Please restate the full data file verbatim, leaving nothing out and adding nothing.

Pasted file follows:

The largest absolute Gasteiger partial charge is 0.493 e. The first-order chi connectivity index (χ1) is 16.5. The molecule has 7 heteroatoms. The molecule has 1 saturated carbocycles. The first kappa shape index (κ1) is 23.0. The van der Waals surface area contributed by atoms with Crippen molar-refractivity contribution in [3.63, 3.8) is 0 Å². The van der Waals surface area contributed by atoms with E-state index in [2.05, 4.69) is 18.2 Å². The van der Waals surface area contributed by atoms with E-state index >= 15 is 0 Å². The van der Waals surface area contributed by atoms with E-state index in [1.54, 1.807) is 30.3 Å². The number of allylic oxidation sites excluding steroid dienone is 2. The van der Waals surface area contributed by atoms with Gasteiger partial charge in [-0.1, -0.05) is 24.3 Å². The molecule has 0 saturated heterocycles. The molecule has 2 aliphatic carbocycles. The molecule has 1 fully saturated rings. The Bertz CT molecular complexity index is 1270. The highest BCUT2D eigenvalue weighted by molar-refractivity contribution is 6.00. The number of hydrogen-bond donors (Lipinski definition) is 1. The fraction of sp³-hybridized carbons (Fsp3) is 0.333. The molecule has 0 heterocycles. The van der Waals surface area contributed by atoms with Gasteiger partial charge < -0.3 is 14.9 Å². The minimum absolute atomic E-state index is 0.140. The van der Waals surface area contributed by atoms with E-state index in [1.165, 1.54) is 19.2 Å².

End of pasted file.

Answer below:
The largest absolute Gasteiger partial charge is 0.493 e. The first-order chi connectivity index (χ1) is 16.5. The molecule has 7 heteroatoms. The molecule has 1 saturated carbocycles. The first kappa shape index (κ1) is 23.0. The van der Waals surface area contributed by atoms with Crippen molar-refractivity contribution in [3.63, 3.8) is 0 Å². The van der Waals surface area contributed by atoms with E-state index in [2.05, 4.69) is 18.2 Å². The van der Waals surface area contributed by atoms with E-state index >= 15 is 0 Å². The van der Waals surface area contributed by atoms with E-state index in [1.54, 1.807) is 30.3 Å². The number of allylic oxidation sites excluding steroid dienone is 2. The van der Waals surface area contributed by atoms with Gasteiger partial charge in [-0.1, -0.05) is 24.3 Å². The molecule has 0 saturated heterocycles. The molecule has 2 aliphatic carbocycles. The molecule has 1 fully saturated rings. The Bertz CT molecular complexity index is 1270. The highest BCUT2D eigenvalue weighted by molar-refractivity contribution is 6.00. The number of hydrogen-bond donors (Lipinski definition) is 1. The fraction of sp³-hybridized carbons (Fsp3) is 0.333. The molecule has 0 heterocycles. The van der Waals surface area contributed by atoms with Gasteiger partial charge < -0.3 is 14.9 Å². The minimum absolute atomic E-state index is 0.140. The van der Waals surface area contributed by atoms with E-state index in [1.165, 1.54) is 19.2 Å².